Call for Proposals: The Whole Student: Intersectionality and Well-Being

Posted by Bringing Theory to Practice on October 3, 2016

The Whole Student: Intersectionality and Well-Being
A Bringing Theory to Practice (BTtoP) Project National Conference
May 24–26, 2017
W Hotel City Center | Chicago, IL

Call for Proposals
Proposals due Wednesday, November 30, 2016

The BTtoP Project is pleased to announce the Call for Proposals for our 2017 national conference, The Whole Student: Intersectionality and Well-Being.

Some conferences are about intersectionality;
some conferences are about student well-being.
This conference is about the integration of both.

Below is an explanation of what the terms that form the character of this conference mean in the specific context of the conference.

“Intersectionality” refers to how a diverse set of identities intersect and affect the lived experience and well-being of each student as a whole person. Intersecting identities include race, gender, religion, sexual orientation, ability or disability, socioeconomic status, first-generation status, and more.

“Well-being” refers not solely to a feeling or an action, but to a relational activity (even practice) of being well—as in being part of a community, having meaningful relationships, and possessing a sense of purpose. Various forms of mental, emotional, social, and physical well-being (e.g., happiness, flourishing, resilience, mindfulness, etc.) are recognized as necessary conditions for well-being overall.

The purpose of this conference is to bring together educators of all types (faculty, student affairs professionals, staff mentors, advising professionals, teaching assistants, administrators, etc.) to focus on the importance of well-being in higher education. Through the lens of intersectionality, conference participants will examine and explore institutional values and campus cultures that acknowledge or contextualize these intersections, support them, and challenge them. This conference takes seriously the commitment to “whole student” development through the exploration of the very elements that make students whole.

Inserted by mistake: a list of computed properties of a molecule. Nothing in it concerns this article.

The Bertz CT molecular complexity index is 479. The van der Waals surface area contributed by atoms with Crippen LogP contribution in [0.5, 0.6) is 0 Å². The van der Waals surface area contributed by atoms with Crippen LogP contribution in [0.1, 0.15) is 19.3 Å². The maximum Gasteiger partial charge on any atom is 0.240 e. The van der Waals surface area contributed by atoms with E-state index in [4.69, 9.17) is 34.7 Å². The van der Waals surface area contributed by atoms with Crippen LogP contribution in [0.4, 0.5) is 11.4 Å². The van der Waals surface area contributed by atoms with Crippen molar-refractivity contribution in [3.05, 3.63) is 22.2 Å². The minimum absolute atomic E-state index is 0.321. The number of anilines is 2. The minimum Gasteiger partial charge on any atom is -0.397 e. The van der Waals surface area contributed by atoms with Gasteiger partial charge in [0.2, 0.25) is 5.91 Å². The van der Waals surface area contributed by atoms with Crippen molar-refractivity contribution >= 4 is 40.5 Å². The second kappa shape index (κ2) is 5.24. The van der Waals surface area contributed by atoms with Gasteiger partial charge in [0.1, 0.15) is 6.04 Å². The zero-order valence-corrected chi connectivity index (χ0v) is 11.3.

The Bringing Theory to Practice (BTtoP) Project invites proposals for presentations and workshops that offer new theory and scholarship, strategy, and evidence-based practices that reflect the integration of the conference topics, and that embody ways to inclusively engage diverse audience members and are adaptable to a diverse array of institutional types. We are interested in encouraging candid conversations (the ones you might have in the hallway at most conferences), and want to build and strengthen relationships between and among those at all levels of the institution.

Presentations and workshops will run concurrently and will take place from Wednesday, May 24, at 3:00 p.m. through Friday, May 26, at 3:00 p.m. Presenters and facilitators are expected to be available at the time they are scheduled by the conference organizers. Please note that all presenters and facilitators of sessions and/or workshops are responsible for conference registration fees, travel, and hotel expenses.

Visit the Call for Proposals for a discussion of conference topics, suggestions for session topics, and information on how to submit a proposal. We look forward to your ideas!

Call for Designs: Opportunity for Students!
Proposals due Monday, October 31, 2016

The Bringing Theory to Practice Project invites students to design a bold and creative logo, diagram, or graphic to use in the materials for our upcoming conference: The Whole Student: Intersectionality and Well-Being.

The creator(s) of the chosen design will earn $250 as well as a travel stipend of up to $500 to attend the conference (registration is already free for students). Individuals or teams are invited to apply.

See the Call for Designs for more information and how to apply.

Questions: Contact conference organizer Jennifer O’Brien at

About Bringing Theory to Practice

Bringing Theory to Practice is an independent project sponsored by the Charles Engelhard Foundation of New York City and the S. Engelhard Center and developed in partnership with the Association of American Colleges and Universities. Information about the Bringing Theory to Practice can be found at

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